The tissue that was removed from your cervix will later be examined under a microscope to determine the presence of cancer. Your doctor will notify you of the results as soon as possible.
Cold knife cone biopsies are usually performed as an outpatient procedure. The anesthesia wears off within a few hours. You can go home the same day.
The risks associated with cold knife cone biopsy are minimal. Infection is a possibility as with all surgical procedures. Minimize the risk of infection by taking care of yourself after the biopsy:
- Wash your hands before and after using the bathroom.
- Avoid using tampons for four weeks after your biopsy.
- Avoid douching.
- Change sanitary pads often.
Scarring of the cervix and incompetent cervix are rare but are potentially serious risks. Cervical scarring can hamper your efforts to become pregnant and may cause difficulties in reading Pap smears. An incompetent cervix occurs when a very large area of the cervix has been removed. The wide area of tissue removal can increase your chance of premature delivery during pregnancy.
Recovery from cold knife cone biopsy can span several weeks. You’ll most likely experience cramping and bleeding intermittently during this time. Vaginal discharge can range from red to yellow in color, and it may be heavy at times.
Notify your doctor if you develop any of the following, as these may be signs of infection:
- discharge that smells foul
- mild-to-moderate cramping, progressing to severe pain
Notify your doctor if you have any of the following symptoms, as they may be signs of a blood clot:
- chest pain
- difficulty breathing
- swelling, redness, or pain in your legs
Avoid lifting heavy objects or physical strain for four to six weeks after a conization procedure. You should also refrain from having sexual intercourse during this time to allow yourself to heal.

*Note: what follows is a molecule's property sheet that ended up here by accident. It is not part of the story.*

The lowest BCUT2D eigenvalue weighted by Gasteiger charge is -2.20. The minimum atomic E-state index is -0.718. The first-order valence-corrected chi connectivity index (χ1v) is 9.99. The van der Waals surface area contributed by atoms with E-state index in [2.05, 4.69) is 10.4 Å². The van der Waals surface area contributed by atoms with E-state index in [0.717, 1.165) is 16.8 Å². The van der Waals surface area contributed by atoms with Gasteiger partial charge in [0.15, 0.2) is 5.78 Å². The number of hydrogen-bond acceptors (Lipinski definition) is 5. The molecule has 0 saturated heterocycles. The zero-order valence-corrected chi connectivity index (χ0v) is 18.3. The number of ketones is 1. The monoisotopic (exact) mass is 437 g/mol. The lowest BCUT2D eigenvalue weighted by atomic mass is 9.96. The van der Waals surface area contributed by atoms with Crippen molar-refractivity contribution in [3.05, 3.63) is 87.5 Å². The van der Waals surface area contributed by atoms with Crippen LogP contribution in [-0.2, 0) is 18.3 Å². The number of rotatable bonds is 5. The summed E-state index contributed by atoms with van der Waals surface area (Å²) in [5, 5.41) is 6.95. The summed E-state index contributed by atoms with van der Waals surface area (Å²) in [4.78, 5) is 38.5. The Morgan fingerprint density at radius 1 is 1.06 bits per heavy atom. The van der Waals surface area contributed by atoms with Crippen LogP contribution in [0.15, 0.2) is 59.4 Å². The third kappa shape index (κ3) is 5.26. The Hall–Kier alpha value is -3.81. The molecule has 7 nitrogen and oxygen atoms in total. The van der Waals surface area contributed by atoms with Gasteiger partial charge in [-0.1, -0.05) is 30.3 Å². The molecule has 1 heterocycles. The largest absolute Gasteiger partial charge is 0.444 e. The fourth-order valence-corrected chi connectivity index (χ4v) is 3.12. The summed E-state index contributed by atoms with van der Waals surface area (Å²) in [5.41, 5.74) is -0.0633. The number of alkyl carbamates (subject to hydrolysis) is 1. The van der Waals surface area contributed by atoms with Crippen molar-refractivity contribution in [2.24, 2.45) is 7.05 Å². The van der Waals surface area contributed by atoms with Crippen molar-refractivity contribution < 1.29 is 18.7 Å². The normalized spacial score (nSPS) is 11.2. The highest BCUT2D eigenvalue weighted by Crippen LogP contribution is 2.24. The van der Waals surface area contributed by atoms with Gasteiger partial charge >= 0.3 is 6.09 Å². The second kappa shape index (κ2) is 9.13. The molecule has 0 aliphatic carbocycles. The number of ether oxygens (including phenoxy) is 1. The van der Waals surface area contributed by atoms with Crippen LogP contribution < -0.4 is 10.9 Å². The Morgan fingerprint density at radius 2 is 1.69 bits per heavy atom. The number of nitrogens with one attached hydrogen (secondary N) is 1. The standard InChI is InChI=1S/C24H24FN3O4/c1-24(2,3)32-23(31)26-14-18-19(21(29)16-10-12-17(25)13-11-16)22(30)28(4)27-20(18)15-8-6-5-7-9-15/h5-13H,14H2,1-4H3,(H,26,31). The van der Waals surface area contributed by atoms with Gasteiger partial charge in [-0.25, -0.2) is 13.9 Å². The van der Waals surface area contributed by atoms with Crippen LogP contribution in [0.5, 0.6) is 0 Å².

Schedule a follow-up appointment with your doctor six weeks after your biopsy.
Cold knife cone biopsy is a highly effective way of diagnosing abnormalities of the cervix and treating early stages of cervical cancer. Stages 0 and IA1 of cervical cancer are sometimes treated with cold knife cone biopsy. For these very early stages of cancer, the biopsy often is able to remove the cancerous area entirely.
Is there a limit to how many cold knife cone biopsies a woman can have? What are the steps after?
The procedure leaves a scar on the cervix that may or may not prevent future cold knife cone biopsies. Your doctor will advise you of options for future testing. The steps after the biopsy depend on the results of the test. For low-grade abnormal cells, a PAP test may be recommended every year to two years. More advanced abnormal cells may be excised (cut out), or they may be destroyed by freezing or heating them.
Cervical cancer is often associated with the Human Papillomavirus (HPV), and your doctor may test for this at the same time as the PAP test.Deborah Weatherspoon, Ph.D, MSN, RN, CRNAAnswers represent the opinions of our medical experts. All content is strictly informational and should not be considered medical advice.